This reported work investigates the sensitivities of spray and soot developments to the change of thermo-physical properties for coconut and soybean methyl esters, using two-dimensional computational fluid dynamics fuel spray modelling. The choice of test fuels made was due to their contrasting saturation-unsaturation compositions. The sensitivity analyses for non-reacting and reacting sprays were carried out against a total of 12 thermo-physical properties, at an ambient temperature of 900 K and density of 22.8 kg/m3. For the sensitivity analyses, all the thermo-physical properties were set as the baseline case and each property was individually replaced by that of diesel. The significance of individual thermo-physical property was determined based on the deviations found in predictions such as liquid penetration, ignition delay period and peak soot concentration when compared to those of baseline case. Among all the properties, latent heat of vaporisation produced the greatest effect on the spray and soot developments under the tested conditions, as evidenced by a longer liquid penetration of 35.0% and a reduced peak soot concentration of 22.8%. Besides, coupled effects among the thermo-physical properties were also determined. Meanwhile, the effects of thermo-physical properties were found to vary with the addition of unsaturation levels and chemical kinetics in the simulation.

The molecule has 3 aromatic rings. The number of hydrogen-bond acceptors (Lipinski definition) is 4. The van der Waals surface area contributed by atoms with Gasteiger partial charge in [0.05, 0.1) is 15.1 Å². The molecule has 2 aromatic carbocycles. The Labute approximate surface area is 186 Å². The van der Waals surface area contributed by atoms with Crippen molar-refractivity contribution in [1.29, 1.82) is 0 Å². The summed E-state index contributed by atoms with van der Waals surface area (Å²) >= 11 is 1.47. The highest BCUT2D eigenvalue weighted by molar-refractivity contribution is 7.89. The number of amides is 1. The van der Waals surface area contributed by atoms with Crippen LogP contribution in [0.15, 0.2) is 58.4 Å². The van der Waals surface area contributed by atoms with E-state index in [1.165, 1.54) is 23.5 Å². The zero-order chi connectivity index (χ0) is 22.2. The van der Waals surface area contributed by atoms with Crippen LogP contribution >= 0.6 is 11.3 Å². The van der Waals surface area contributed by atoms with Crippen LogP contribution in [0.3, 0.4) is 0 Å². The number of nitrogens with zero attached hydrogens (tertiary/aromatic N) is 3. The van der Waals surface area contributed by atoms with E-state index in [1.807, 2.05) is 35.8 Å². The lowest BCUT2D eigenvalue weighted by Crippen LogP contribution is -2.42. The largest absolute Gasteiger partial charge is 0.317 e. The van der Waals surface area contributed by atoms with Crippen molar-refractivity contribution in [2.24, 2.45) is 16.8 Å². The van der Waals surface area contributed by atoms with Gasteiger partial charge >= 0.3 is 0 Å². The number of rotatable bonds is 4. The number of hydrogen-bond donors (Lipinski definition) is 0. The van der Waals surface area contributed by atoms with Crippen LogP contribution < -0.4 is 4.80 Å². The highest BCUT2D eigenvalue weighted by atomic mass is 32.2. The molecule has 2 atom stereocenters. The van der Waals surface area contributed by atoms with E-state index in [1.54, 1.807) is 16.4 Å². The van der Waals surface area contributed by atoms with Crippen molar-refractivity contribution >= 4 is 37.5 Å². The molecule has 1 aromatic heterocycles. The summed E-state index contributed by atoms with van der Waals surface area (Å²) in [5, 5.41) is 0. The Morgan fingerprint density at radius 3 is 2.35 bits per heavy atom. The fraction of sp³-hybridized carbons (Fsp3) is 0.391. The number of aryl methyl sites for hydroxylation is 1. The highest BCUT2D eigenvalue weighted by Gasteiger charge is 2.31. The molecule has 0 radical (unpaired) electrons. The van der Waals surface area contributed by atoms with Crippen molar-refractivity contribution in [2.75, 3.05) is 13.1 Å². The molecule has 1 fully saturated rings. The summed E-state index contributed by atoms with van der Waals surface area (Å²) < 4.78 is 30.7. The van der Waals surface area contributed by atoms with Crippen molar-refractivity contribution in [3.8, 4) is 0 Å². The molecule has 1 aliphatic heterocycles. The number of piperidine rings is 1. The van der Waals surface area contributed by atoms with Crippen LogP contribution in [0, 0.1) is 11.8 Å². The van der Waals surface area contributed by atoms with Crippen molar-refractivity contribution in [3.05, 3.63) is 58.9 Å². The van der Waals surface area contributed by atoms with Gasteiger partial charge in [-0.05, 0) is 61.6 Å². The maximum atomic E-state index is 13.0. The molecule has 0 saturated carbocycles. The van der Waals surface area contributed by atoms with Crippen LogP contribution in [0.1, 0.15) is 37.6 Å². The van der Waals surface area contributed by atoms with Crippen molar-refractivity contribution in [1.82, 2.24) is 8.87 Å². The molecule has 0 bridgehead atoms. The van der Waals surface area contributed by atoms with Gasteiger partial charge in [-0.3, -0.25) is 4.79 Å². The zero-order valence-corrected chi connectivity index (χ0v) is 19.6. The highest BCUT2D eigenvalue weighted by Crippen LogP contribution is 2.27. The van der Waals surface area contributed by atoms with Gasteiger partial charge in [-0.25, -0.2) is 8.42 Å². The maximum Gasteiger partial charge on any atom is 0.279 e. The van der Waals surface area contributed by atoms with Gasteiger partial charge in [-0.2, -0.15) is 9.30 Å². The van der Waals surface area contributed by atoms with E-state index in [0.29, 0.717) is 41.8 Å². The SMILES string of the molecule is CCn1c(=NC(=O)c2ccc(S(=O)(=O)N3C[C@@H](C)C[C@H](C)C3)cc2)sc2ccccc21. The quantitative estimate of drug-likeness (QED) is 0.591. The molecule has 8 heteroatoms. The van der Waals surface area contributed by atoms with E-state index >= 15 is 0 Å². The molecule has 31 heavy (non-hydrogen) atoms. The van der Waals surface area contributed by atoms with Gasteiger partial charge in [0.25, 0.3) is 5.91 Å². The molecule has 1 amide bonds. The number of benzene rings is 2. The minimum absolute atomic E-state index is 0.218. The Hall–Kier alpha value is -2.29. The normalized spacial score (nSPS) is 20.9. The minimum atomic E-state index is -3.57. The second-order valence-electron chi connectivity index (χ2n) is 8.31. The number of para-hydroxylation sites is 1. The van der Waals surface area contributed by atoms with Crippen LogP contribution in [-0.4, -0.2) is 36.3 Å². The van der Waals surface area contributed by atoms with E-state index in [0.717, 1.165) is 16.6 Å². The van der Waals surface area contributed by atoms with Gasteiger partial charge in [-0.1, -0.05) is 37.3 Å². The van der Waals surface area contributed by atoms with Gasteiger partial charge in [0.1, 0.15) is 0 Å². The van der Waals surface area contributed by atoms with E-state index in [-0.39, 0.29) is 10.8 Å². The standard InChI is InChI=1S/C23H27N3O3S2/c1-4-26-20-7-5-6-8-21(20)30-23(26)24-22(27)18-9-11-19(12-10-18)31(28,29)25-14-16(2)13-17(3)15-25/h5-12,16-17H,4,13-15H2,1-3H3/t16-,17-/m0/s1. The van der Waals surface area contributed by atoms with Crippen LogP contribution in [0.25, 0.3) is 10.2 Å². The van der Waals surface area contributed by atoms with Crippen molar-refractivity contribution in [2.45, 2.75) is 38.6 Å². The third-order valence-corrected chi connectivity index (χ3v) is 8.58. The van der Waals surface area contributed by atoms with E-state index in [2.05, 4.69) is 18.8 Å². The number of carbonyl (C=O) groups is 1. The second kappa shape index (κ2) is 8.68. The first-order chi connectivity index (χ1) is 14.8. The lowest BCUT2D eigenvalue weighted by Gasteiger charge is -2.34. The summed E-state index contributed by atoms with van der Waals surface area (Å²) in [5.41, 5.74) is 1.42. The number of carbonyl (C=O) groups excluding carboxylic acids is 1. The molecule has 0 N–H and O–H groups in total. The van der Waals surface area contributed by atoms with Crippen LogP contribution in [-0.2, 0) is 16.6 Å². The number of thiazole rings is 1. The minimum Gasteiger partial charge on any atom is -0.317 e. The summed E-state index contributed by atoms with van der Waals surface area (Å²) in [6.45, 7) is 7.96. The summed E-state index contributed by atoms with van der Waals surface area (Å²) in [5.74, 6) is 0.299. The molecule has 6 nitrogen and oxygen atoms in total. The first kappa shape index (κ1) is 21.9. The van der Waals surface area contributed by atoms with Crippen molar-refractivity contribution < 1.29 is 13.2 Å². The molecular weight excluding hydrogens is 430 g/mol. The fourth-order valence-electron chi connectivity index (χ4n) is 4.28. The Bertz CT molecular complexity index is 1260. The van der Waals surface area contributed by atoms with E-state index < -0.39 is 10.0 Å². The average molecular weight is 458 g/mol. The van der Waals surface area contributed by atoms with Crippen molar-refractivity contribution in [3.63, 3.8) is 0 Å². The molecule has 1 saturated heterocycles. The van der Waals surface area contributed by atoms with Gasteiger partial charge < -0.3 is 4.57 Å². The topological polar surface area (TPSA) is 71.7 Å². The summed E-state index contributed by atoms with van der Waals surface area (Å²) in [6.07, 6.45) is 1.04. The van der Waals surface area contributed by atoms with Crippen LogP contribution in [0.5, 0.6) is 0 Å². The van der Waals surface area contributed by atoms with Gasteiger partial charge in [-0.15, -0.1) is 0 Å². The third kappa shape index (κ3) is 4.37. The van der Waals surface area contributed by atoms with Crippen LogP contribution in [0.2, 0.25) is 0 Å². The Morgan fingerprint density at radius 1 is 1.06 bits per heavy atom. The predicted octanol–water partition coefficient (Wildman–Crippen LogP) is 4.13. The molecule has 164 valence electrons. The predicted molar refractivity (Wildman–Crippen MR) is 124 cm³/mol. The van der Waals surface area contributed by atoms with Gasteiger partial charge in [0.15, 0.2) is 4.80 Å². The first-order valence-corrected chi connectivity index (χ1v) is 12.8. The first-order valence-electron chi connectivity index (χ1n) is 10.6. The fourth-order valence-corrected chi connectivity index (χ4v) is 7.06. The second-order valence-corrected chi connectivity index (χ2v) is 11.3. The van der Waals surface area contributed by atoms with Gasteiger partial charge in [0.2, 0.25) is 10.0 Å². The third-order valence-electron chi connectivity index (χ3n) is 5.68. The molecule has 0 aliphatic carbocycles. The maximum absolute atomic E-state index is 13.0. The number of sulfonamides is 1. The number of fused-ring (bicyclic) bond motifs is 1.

Bibliographical noteFunding Information:
The Ministry of Higher Education (MOE) Malaysia is gratefully acknowledged for the financial support towards this project under the Fundamental Research Grant Scheme (FRGS) FRGS/1/2011/TK/UNIM/02/1. The authors also wish to thank Dr. L. M. Pickett and Dr. J.-G. Nerva for providing additional (processed) data for model validation.
© 2016 Elsevier Ltd.
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- CFD (Computational fluid dynamics)
- Thermo-physical properties
ASJC Scopus subject areas
- Civil and Structural Engineering
- Building and Construction
- Mechanical Engineering
- Industrial and Manufacturing Engineering
- Electrical and Electronic Engineering